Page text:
A research paper published in the Journal of Cancer Epidemiology shows that, Brazil, Russia, India, China and South Africa - known as BRICS - are losing billions of dollars in productivity due to cancer. India ranks second in such losses.
The emerging economies collectively lost nearly $46.3 billion in 2012 on account of cancer-related deaths that could have been prevented with proper treatment and adequate infrastructure.
India recorded a total productivity loss of $6.7 billion in 2012 due to cancer, representing 0.36% of the GDP. This figure is second only to South Africa which recorded $1.9 billion, comprising 0.49% of its GDP. Cancer claims seven lakh lives every year across India, with another 10 lakh new cases detected annually.
The economic impact of cancer in countries can obviously differ for a range of reasons. These include variations in demography, exposure to cancer risk factors and economic environments. This means each country will have its own unique patterns of productivity loss.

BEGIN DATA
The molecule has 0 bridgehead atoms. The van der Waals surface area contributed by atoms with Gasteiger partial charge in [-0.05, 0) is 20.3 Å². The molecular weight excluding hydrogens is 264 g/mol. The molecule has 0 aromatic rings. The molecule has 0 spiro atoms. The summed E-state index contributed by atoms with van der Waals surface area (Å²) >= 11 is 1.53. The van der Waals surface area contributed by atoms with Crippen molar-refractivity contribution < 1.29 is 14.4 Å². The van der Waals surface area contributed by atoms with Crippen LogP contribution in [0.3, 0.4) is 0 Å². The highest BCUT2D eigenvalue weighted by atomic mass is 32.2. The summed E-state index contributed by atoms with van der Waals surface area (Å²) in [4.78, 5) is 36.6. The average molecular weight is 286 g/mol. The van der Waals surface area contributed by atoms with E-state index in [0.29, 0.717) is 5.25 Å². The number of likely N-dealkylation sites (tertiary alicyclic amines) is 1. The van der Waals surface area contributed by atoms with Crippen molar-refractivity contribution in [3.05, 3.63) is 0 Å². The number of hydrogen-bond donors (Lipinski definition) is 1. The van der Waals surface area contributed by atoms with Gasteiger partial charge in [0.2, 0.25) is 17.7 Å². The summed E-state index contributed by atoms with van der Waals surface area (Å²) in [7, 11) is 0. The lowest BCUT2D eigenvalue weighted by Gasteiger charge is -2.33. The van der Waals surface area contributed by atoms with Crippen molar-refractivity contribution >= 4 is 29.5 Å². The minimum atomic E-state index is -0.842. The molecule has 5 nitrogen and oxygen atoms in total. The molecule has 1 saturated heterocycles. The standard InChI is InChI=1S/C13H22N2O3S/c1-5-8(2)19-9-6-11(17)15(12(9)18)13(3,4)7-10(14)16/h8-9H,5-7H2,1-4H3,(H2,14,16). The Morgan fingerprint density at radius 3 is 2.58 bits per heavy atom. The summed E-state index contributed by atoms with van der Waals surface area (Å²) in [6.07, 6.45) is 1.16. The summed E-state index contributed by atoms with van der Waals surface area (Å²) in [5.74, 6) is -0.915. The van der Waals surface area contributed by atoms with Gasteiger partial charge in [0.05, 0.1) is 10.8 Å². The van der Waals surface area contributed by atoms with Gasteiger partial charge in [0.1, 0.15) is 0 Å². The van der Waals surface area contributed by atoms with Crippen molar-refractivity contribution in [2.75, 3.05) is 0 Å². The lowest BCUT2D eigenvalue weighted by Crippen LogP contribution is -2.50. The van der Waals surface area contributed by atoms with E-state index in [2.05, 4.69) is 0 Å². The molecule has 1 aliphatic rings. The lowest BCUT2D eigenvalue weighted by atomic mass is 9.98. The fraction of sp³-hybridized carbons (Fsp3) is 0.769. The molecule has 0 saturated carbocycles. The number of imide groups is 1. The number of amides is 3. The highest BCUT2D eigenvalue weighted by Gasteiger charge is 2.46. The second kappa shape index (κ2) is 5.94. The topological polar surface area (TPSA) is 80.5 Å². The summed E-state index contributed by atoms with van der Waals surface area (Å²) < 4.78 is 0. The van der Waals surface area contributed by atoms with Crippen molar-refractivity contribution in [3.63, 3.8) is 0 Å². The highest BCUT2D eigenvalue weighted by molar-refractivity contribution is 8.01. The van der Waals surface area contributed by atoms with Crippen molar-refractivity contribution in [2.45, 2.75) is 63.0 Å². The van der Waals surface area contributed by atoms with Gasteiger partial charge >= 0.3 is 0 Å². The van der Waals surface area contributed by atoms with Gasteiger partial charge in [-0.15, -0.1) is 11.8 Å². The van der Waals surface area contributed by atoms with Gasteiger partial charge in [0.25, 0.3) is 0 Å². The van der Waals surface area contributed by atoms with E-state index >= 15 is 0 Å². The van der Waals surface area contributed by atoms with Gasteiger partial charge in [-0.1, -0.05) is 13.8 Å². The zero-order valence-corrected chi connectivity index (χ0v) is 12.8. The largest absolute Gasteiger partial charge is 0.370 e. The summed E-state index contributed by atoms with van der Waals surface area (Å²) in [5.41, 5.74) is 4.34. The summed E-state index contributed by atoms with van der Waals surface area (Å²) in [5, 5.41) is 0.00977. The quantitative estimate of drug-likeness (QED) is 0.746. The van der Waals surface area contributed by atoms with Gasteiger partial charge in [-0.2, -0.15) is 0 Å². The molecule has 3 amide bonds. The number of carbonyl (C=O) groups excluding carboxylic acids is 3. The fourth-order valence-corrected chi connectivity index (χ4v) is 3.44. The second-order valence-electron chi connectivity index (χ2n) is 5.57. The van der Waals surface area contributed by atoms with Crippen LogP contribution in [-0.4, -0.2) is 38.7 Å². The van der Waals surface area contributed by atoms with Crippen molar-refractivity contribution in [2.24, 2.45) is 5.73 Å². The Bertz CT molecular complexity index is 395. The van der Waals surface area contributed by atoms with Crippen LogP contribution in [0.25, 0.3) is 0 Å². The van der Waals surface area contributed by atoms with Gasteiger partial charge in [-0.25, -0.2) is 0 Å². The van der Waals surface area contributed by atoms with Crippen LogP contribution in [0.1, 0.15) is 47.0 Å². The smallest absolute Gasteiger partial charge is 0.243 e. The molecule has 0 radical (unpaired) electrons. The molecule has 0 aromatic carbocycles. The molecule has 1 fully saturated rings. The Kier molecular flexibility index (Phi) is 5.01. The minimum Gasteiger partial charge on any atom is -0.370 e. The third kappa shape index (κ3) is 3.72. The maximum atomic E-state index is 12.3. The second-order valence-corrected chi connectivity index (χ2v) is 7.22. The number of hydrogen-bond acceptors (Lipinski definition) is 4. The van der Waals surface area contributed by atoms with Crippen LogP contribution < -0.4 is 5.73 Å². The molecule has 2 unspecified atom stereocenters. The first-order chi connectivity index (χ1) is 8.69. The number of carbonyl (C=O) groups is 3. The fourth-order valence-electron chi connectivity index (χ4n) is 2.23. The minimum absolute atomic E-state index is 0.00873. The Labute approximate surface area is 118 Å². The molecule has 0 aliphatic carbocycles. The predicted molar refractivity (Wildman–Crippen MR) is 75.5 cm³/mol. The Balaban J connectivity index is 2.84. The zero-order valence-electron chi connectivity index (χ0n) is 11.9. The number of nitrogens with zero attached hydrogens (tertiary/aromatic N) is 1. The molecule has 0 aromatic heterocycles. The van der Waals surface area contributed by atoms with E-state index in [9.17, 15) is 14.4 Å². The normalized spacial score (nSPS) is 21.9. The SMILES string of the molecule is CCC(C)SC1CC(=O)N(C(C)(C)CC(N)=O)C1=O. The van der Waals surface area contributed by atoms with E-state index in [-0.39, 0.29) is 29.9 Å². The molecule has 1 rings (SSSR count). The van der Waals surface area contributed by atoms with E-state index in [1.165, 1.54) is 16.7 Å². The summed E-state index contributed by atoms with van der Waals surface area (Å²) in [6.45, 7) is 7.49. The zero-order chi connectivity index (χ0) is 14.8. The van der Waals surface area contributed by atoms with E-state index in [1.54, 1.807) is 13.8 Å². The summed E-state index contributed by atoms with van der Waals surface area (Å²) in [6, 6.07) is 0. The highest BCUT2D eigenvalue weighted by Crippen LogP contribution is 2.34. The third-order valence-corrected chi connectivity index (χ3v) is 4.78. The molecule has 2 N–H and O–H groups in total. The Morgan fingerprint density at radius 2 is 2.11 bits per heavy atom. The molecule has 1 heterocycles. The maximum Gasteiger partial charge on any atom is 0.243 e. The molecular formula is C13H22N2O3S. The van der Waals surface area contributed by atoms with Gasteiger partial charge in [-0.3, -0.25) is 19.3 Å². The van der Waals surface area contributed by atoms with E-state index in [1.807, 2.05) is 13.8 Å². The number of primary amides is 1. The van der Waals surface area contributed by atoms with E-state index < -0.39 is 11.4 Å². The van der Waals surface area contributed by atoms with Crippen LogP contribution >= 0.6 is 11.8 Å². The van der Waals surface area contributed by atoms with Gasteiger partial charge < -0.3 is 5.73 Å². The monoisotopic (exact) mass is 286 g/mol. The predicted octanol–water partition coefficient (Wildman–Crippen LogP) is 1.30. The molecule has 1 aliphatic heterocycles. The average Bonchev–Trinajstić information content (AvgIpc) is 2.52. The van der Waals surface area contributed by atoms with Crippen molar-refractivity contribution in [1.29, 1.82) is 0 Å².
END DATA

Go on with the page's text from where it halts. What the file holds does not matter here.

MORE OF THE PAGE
Policies encouraging lifestyle changes which reduce the risk of cancer could have positive effects on the BRICS countries' economies. Combining tobacco control, vaccination programmes and cancer screening with access to adequate treatment could yield significant gains for both public health as well as economic performance.
Workforce and productivity are key resources in ensuring sustained economic growth, particularly in developing countries. Understanding the local priorities for cancer prevention and control can play a big part in the economic health of these countries.